Thanks to the revolution of the information age, there seems to be an endless amount of ways in which human beings are now able to interact. With this in mind, it is laughably ironic that despite all these recent innovations made in communication technology, we persistently fail to understand each other and make complete arses of ourselves anyways. Director Eli Craig illustrates this paradox in his subversive 2010 American horror-comedy “Tucker and Dale vs. Evil,” in which the pitfalls of presumption and misinterpretation prove to be as deadly as they are hilariously awkward.
The essential constructs of your average cabin-in-the-woods flick are presented right from the get-go: a group of token college kids makes a pit stop at an ominous-looking convenience store in West Virginia, where they run into a pair of dirty hillbillies aka Tucker and Dale, played by Alan Tudyck (“Firefly” and “Serenity”) and Canada’s own Tyler Labine (“Breaker High”). While the plots of past films such as “Wrong Turn” and “The Hills Have Eyes” have famously trudged on from this juncture to have their own slew of sexy youth eventually slaughtered by variations of hillbillies, it is instead revealed that Tucker and Dale are as harmless as the flies buzzing over them.
Rednecks they may be, yet beneath the unwashed exteriors and high school equivalencies are two civilized, loyal, relatively intelligent friends looking forward to a weekend of construction up at their newly purchased fixer-upper cabin. But try explaining that to the skinny-dipping college kids, who would rather automatically assume the worst than give the benefit of the doubt when their friend Allison (Katrina Bowden) goes missing. It turns out that soft-hearted Dale has innocently taken her in to help her recover from a head injury, which makes his and Tucker’s confusion all the more entertaining as their makeshift home is suddenly under siege by an army of 20-somethings clad in Abercrombie and Fitch.
Of all the punchlines of the film, the one that packs the ultimate wallop is how half-witted most of the supposedly educated characters are. For all of their bachelors degrees, they somehow can’t bring themselves to tell the difference between an overused horror movie stereotype and reality. Even when they’re literally impaling themselves on it, these kids still fail to comprehend the sharp point that money and diplomas do not necessarily draw the line between good and evil or smart and stupid, and that perhaps they should give thinking for themselves a try before someone else gets needlessly killed. The antics may be a bit far-fetched, but the message is clear and can be applied to all aspects of life: before resorting to hostile action, take the time to connect with others and learn their side of the story. A whole lot of slapstick death could be avoided if only these students paused for a second and put themselves in Tucker and Dale’s trucker hats, but then the fun of the film would be lost, so it’s best to sit back and enjoy learning from their bloody mistakes.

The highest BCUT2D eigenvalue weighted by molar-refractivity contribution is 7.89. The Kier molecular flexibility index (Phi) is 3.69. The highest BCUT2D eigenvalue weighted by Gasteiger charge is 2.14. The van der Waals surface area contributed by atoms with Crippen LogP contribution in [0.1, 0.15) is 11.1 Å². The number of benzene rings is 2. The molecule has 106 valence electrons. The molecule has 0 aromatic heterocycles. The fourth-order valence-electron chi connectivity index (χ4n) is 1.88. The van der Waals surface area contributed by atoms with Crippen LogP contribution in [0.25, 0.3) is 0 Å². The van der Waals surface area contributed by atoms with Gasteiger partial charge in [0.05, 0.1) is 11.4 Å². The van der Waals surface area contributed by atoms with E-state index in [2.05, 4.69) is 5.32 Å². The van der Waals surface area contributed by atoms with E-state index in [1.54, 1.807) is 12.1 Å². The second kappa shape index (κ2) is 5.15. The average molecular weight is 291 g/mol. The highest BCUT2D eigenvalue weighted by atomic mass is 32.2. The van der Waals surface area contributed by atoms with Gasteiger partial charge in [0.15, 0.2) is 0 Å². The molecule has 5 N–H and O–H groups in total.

“Tucker and Dale vs. Evil” is like the Passion Flakie of recent horror movies: proudly humble, it balances satisfactory substance with flaky simplicity, and it is filled with just the right amounts of red stuff (by which I mean, gore) and fluff (by which I mean, an unlikely romance between dopey Dale and the hot blond psychology major). I’m a stickler for any adage that dictates we never judge a book by its cover, and I’m also fond of self-deprecation. These are two elements this film manages to deliver simultaneously. As a spoof, it is by no means frightening and aside from the subversion of roles there is no sort of memorable plot twist, but this doesn’t seem to matter. The movie was produced as an independent film on a modest budget, and seems content just to boast its finely compiled cast and overall good intentions. It may not make you tremble with fear, but this is one horror movie that will definitely leave you with a smile on your face.
Overall Rating: 8/10